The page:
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International Post-Secondary Student Food Insecurity Cannot be Overlooked

September 12, 2022

International student enrollment in Canadian post-secondary institutions has risen in the past several years. Looking back at 2018-2019 and 2019-2020, international students accounted for annual growths in postsecondary enrollments in Canada while contributing about $22 billion to the Canadian economy. However, a troubling trend could be seen simultaneously – a rise in food insecurity among international students

Food security exists when individuals have the economic, financial, and physical means to access sufficient, nutritious, and safe foods that allow for a meaningful and healthy life. Being food insecure can impact anyone at any time. It can mean running out of money for food, skipping meals, not having access to food that meets your dietary or cultural preferences, or worrying about having enough to eat. 

     The 2021 National Student Food Insecurity Report by Meal Exchange reported the rate of food insecurity to be among the highest among international students, with 74.5% of international students reporting being food insecure. International students are particularly vulnerable to food insecurity due to high tuition fees, the expensive cost of living, the lack of institutional support, discrimination in finding adequate housing, and difficulties navigating the Canadian banking system and transferring money from their home country. Our society has a stereotypical presumption that all international students are extremely wealthy and can afford all of their basic expenses with disposable income to spare . However, the reality is, international students experience significant financial, mental, emotional, and social barriers as they settle into Canada.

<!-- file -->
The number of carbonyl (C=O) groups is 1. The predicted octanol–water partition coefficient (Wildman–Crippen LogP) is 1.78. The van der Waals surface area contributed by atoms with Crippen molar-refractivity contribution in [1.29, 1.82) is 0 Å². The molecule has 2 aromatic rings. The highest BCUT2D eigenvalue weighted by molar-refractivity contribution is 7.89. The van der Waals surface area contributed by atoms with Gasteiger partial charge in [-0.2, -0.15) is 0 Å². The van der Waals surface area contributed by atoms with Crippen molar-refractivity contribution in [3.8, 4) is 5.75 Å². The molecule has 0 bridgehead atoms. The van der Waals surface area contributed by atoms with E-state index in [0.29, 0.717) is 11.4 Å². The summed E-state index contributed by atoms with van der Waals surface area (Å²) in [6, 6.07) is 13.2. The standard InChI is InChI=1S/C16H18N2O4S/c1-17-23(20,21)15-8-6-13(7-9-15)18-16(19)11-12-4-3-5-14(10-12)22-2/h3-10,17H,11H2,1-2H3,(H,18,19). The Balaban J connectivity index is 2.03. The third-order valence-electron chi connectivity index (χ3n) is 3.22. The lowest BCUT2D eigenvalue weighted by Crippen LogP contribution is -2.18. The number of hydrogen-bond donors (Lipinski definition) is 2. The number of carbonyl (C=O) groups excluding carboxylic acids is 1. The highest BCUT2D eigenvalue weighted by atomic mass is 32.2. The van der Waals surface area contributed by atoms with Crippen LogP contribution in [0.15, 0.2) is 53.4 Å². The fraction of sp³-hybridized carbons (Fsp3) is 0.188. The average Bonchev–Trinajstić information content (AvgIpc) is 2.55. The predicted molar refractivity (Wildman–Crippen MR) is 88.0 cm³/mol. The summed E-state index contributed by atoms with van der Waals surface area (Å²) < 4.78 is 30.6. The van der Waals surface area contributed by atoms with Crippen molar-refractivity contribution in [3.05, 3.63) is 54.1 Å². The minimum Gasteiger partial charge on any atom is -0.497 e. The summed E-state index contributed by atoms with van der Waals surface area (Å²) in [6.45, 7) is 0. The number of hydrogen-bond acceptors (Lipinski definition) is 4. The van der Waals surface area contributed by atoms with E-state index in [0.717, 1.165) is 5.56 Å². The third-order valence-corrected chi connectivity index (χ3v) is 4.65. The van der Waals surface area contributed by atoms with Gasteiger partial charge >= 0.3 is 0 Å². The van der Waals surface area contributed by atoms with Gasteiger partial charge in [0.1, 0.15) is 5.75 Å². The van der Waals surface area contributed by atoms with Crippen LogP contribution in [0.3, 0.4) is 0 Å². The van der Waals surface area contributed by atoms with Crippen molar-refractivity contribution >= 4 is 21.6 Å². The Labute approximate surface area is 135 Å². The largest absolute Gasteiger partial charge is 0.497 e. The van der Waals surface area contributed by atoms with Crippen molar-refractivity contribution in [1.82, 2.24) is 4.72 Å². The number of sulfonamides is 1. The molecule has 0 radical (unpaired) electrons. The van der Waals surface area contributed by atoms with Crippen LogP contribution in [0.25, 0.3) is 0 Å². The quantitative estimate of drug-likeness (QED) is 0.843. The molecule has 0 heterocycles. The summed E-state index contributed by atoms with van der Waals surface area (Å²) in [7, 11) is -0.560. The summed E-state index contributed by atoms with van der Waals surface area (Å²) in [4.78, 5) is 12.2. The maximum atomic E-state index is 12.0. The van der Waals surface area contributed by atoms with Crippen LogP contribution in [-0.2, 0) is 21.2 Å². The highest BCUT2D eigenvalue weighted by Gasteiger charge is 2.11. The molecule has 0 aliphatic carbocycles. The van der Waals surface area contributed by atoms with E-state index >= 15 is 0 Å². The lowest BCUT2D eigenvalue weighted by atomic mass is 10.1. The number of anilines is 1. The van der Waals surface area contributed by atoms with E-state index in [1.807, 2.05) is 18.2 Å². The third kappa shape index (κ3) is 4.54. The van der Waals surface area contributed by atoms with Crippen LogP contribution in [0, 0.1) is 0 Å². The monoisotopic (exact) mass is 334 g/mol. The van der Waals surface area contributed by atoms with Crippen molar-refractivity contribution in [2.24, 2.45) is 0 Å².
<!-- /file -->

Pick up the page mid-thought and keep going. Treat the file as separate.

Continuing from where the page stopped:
On average, international students pay $25,589.00 per year for a general arts degree in Canada; nearly four times domestic students’ tuition. Moreover, visa restrictions on employment create significant food security difficulties for international post-secondary students. Visa regulations in Canada state that only full-time international students with a study permit are allowed to work. While they can work full-time during post-secondary school breaks, they are restricted to working 20 hours a week during regular academic sessions. At the same time, youth in Canada have seen higher rates of unemployment between 2019-2022 relative to older Canadians, with many service sector organizations laying off younger and newer employees. These financial barriers are a significant driver of food insecurity, leaving many international post-secondary students vulnerable.